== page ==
CNN Money says that, “Home building spiked up in November to the strongest level in almost two years, as record-low mortgage rates and a surge in apartment and condo construction lifted activity” (see article). What’s perhaps surprising about this trend is that much of this building is focused on apartments.
With the current job market and mortgage difficulties, many are looking to rent. As more renters sell their homes or simply choose not to buy in the first place, rents are skyrocketing. This is not news to anyone in the Bay area, whose rents continue to rise and rental applications flood in to landlords.
For their part, builders are looking to take advantage of this trend, with the Washington Post noting these stats (see article):
— Builders should start at least 600,000 homes this year. That’s up from 587,000 last year and 554,000 in 2009 — the worst year on record. In a healthy market, economists say, about 1.2 million homes are started each year.
— The pace of apartment construction has soared. About 175,000 will be started this year, also roughly half the number in a healthy economy. But it’s far more than the 97,000 apartments begun in 2009.
— Single-family home construction, which accounts for about 70 percent of the housing industry, has essentially stalled for three years. This year will probably turn out to be the worst in the half-century records have been kept.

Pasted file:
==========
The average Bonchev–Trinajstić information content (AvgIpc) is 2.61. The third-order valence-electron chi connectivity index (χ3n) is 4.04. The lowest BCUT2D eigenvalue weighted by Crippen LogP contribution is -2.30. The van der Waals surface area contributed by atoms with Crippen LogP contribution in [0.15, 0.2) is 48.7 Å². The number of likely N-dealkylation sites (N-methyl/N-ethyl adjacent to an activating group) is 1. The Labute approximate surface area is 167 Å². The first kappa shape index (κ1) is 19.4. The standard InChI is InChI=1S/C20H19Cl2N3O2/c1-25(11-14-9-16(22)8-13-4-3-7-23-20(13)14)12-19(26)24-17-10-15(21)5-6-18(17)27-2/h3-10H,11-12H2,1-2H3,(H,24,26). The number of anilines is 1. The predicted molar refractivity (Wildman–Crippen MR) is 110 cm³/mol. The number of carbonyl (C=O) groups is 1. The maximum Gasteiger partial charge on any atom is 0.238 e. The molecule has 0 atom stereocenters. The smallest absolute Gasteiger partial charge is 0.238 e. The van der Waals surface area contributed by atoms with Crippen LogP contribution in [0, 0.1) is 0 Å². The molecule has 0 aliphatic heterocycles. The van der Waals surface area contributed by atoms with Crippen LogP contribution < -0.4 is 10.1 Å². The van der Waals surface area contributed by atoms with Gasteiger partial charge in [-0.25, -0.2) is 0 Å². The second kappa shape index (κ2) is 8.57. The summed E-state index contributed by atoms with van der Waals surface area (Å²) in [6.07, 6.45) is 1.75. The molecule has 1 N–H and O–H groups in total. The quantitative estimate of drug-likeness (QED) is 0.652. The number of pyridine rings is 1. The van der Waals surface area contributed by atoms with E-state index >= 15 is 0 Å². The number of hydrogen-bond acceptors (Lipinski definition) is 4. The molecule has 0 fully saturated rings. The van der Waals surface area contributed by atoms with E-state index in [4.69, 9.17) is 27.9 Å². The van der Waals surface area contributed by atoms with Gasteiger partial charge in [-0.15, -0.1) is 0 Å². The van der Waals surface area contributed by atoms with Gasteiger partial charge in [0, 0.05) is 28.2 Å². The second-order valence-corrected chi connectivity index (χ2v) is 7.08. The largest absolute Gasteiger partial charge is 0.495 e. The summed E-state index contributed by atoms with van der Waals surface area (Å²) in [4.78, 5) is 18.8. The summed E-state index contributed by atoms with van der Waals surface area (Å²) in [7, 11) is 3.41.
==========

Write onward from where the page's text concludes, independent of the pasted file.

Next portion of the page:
For builders, apartments are simply a better option; “It’s not as easy to get a home as it used to be,” says Rex Jensen, chief executive of the company developing a project in Fayetteville, North Carolina in the Wall Street Journal. “There are credit issues for buyers,” he says, “Also, from an infrastructure standpoint, it’s cheaper to invest in an apartment building than in a sprawling subdivision” (see article).
As builders struggle to keep up with renter demands, it is inevitable that there will be some lag, as there was with new construction a few years ago. Renters will have to wait for projects to be funded and completed before moving in so that the rental shortage will continue to lead to higher rents than we’ve seen in some time and more applications than apartments. And while some worry about over-saturation of apartment buildings, it looks like this niche construction boom is going to keep going strong until these hopeful renters find homes.